However, why then do planetary orbits not follow the neutral current sheet?

    How then do you explain the orbit of the Ulysses space probe with an inclination of 80°?

    Not to mention the 2007 study which examined 3652 asteroids with inclinations greater than that of Pluto.

    Or the Kreutz Sun grazers – a family of comets inclined at 144°.

    The Pallas 2 family with an inclination of 33°

    The list just goes on.

  72. Anaconda says:

    I would not present the (long) list of quotations the way OIM did, but what his list of quotes does do, is reveal that in past times there was a more free discussion of the phenomenon of Nature.

    Today, at least in mainstream “modern” astronomy there is a lock-step approach to the study of celestial phenomenon, which starts out with proposition that Einstein’s General Relativity theory — the gravity “only” model describes all things — both seen and unseen.

    Time after time, in the history of science, the result has been mixed, both for science as a whole and for individual scientists’ theories.

    In other words, science has been partially successful. What do I mean? In every discipline of science, some things were right, and in hind sight, other things were wrong.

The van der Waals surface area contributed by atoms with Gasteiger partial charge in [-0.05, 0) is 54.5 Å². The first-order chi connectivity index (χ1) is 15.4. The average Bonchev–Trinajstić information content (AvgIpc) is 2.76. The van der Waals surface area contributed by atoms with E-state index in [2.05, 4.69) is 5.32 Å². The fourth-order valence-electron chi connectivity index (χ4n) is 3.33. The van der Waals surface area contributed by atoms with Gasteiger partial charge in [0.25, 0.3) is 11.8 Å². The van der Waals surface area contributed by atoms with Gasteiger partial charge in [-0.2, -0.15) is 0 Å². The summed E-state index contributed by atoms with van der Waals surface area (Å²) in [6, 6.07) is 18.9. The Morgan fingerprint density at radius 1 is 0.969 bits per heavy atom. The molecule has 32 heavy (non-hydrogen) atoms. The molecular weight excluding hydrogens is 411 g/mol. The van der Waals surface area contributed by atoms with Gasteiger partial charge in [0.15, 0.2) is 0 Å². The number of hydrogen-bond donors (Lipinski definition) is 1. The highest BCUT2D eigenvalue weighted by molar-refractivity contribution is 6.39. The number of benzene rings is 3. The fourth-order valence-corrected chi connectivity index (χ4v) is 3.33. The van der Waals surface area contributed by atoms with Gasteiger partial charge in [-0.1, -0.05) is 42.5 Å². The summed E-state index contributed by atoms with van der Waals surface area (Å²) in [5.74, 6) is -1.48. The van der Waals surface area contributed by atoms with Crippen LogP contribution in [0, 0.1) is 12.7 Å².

And the same can be said for individual scientists: Some ideas, in hind sight turned out valid, and other ideas turned out invalid.

    This is true for the paradigm setting ideas, as well as the smaller details.

    But, in today’s “modern” astronomy there is an assumption that all the big paradigm setting ideas are right without question, and, in fact, to question those ideas is offensive in some manner.

    Let it not be said, in future ages, that late 20th century astronomy forgot the lessons of history, and presumed it’s infallibility, thus ensuring a sterile epoch of scientific inquiry, that led to “counting the number of angels on a pinhead.”

    Infinity can’t be quantified by definition — it has no end. But “modern” astronomy is based on the rock (or is it sand) of the infinity concept. The “big bang” and “black holes” are based on the concept of infinity.

    Any scientific principle that is based on infinity, is in reality engaged in no more than “counting the number of angels on a pinhead.”

    It can’t be done.

    That possibly is why some so determinedly reject electromagnetism, it doesn’t rely on the “infinity” concept and so is by definition a superior paradigm. The gravity “only” model, has been asked to explain too much, so has had to resort to the “infinity” concept to cover observed celestial phenomenon.